Philadelphia braces for Sandy on Monday
Associated Press/Photo by Jacqueline Larma
Philadelphia braces for Sandy on Monday

My 24 hours with Sandy


Monday started with Barbara calling to see if I had put away the lawn chairs and if I thought this was the first seal on the scroll. I answered affirmatively to the former question and agnostically to the latter.

My daily Bible reading took me to: “The LORD brought an east wind upon the land all that day and all that night” (Exodus 10:13). It reminded me that storms come from God, and that though they seem like very blunt instruments, they are actually precision instruments administered to each locality exactly as He sees fit.

At 10:30 a.m. I went to the Walmart in the city for a new cell phone card in case our landlines got cut off. I passed a disheveled, gap-toothed man who said to me, though we would not normally have spoken, that it looked like God was showing off His power. The thought seemed to please him. I pondered that the imminent return of God is good news to some and mournful news to others.

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At 4:45 p.m. I phoned a man in my church and asked forgiveness for the tone I had taken with him. This had nothing to do with the hurricane.

At 6 p.m. I phoned my 6-year-old grandson who calls Jesus a superhero and told him to look out his window tonight because his superhero was about to be powerful. To my distress, somebody had gotten to him before me, and I had to explain several times that “Mother Nature” is make-believe and that Father God is the real thing.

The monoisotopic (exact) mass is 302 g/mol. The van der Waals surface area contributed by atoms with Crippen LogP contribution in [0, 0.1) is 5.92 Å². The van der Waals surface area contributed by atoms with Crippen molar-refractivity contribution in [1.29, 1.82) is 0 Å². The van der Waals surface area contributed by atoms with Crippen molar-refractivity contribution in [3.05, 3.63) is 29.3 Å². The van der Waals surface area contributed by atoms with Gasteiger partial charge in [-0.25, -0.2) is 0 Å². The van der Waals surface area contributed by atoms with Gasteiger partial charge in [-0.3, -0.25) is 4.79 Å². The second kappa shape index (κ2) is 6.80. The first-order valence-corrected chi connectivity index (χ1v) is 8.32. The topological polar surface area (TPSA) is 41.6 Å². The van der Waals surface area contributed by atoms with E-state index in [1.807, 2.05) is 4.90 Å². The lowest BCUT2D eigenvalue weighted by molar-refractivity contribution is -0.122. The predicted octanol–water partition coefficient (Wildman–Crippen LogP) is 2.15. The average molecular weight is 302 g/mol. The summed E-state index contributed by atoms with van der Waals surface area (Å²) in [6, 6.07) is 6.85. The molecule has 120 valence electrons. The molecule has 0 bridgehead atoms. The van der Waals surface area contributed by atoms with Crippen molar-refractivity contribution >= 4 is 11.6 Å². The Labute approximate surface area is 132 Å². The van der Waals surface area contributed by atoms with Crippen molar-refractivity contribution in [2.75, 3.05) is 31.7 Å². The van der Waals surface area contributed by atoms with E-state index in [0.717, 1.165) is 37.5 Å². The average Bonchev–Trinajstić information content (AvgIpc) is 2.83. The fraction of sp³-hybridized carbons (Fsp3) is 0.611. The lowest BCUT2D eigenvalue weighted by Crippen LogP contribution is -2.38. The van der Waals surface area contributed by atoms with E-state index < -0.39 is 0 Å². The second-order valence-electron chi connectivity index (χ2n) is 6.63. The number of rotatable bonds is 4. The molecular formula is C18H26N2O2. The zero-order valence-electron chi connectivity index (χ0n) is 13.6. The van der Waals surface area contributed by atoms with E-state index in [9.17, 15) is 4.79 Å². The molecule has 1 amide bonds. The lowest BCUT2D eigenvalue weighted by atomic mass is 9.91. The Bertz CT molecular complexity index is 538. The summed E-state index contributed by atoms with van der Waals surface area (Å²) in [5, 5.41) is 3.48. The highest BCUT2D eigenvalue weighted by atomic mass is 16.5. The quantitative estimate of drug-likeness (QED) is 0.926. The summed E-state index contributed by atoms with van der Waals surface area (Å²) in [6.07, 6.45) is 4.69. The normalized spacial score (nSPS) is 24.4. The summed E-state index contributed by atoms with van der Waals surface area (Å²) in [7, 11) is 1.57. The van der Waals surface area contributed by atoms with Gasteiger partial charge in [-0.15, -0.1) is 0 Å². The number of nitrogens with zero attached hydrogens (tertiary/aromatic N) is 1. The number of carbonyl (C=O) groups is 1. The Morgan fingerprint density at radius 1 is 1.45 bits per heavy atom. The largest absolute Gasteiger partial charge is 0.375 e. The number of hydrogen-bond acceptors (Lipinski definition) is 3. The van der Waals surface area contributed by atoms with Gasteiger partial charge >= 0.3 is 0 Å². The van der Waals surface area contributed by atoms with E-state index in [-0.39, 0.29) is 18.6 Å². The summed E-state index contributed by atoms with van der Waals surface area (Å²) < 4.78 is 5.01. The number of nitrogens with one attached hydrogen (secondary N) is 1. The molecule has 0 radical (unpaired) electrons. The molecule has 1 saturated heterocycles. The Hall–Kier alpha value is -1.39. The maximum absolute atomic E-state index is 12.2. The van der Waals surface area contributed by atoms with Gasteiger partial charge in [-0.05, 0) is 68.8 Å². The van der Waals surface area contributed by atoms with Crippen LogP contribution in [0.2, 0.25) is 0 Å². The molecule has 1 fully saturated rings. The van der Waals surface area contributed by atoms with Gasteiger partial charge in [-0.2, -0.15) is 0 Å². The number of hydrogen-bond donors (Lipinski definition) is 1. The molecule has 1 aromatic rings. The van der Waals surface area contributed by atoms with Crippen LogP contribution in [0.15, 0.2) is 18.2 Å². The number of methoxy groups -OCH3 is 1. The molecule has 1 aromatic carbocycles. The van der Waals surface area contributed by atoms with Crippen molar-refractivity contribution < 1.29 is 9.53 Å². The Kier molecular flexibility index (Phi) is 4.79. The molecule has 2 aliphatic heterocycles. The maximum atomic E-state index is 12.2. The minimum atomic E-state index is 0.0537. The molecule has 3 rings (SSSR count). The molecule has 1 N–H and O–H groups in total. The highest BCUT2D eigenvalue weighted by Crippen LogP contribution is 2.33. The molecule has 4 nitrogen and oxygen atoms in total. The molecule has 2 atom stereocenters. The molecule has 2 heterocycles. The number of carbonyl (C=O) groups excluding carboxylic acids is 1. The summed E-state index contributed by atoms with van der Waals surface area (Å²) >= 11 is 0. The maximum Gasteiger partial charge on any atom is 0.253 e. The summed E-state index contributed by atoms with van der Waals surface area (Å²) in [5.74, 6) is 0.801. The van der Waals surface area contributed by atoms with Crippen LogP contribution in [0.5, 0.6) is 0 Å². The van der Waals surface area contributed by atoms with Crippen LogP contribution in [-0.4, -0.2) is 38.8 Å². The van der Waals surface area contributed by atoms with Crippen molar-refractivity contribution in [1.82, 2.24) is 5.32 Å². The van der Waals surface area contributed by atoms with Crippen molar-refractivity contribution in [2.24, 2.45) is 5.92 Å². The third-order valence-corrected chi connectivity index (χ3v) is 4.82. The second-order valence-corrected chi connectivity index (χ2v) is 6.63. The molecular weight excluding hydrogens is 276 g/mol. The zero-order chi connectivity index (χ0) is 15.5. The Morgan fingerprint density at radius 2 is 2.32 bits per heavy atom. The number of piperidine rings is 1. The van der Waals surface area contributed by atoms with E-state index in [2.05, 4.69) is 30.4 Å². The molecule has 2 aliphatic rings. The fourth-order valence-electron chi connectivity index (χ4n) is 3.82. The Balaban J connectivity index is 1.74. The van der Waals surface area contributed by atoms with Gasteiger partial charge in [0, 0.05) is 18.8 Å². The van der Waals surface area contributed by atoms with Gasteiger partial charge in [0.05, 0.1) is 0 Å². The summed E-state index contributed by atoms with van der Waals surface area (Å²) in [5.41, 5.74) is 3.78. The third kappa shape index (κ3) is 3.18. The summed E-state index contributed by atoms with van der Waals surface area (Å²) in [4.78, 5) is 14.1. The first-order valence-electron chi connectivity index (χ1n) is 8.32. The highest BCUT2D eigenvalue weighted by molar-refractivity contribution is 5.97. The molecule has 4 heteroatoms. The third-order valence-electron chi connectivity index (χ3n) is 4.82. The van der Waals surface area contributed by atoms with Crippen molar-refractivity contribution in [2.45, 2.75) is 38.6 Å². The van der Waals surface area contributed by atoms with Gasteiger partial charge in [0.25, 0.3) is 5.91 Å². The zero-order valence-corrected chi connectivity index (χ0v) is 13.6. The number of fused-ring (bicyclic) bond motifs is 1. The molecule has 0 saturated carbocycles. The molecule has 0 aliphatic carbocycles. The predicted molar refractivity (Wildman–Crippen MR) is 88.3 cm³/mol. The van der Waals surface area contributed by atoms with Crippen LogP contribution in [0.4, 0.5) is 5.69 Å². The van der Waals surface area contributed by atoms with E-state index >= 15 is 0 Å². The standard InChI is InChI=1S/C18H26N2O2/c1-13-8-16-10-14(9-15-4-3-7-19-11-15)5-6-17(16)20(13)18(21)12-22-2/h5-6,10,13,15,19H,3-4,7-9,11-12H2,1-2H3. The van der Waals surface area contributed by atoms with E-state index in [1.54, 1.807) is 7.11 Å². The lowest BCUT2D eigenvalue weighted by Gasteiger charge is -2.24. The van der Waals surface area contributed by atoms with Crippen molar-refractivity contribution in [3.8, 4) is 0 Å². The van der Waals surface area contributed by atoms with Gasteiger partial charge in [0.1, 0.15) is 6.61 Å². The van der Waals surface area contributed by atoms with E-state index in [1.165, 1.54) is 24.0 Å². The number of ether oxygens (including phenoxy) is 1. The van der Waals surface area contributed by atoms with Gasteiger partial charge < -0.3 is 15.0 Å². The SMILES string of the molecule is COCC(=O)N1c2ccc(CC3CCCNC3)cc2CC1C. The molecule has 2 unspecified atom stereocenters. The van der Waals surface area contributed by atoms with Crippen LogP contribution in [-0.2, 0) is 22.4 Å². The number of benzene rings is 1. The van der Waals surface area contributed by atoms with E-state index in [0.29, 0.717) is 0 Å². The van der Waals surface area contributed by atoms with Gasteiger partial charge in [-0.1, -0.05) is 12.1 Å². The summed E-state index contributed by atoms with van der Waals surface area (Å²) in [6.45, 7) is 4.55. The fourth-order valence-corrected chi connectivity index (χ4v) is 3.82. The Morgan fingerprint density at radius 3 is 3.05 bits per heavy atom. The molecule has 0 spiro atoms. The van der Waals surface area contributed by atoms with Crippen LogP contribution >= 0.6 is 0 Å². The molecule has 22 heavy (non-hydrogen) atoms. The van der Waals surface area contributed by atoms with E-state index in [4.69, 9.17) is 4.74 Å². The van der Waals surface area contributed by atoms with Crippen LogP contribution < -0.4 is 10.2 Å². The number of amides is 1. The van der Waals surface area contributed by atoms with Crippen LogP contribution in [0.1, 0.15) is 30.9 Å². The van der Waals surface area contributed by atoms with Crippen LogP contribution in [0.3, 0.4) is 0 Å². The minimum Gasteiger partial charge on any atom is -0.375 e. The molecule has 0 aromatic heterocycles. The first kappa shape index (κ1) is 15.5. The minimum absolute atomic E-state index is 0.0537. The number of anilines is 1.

The power went out and I was exposed as one of the five foolish virgins with unprepared oil lamps. The flashlights were down to flickers and I had neglected to buy candles on the morning jaunt to Walmart. On a hunch I ran up to my 18-year-old daughter’s vacated bedroom and was delighted to find she was positively squirrel-like in her stash of assorted scented waxes. I read Thomas Paine’s Common Sense by candlelight and wrapped in sweaters, the way it should be read.

The next day my mother and I played Scrabble in my parents’ apartment a mile away that had power. As I don’t own a television set, I was surprised to learn that it is possible for talking heads to discuss weather for an entire day and never run out of pictures of roller coasters in the sea.

Andrée Seu Peterson
Andrée Seu Peterson

Andrée is the author of three books: Won't Let You Go Unless You Bless Me, Normal Kingdom Business, and We Shall Have Spring Again.


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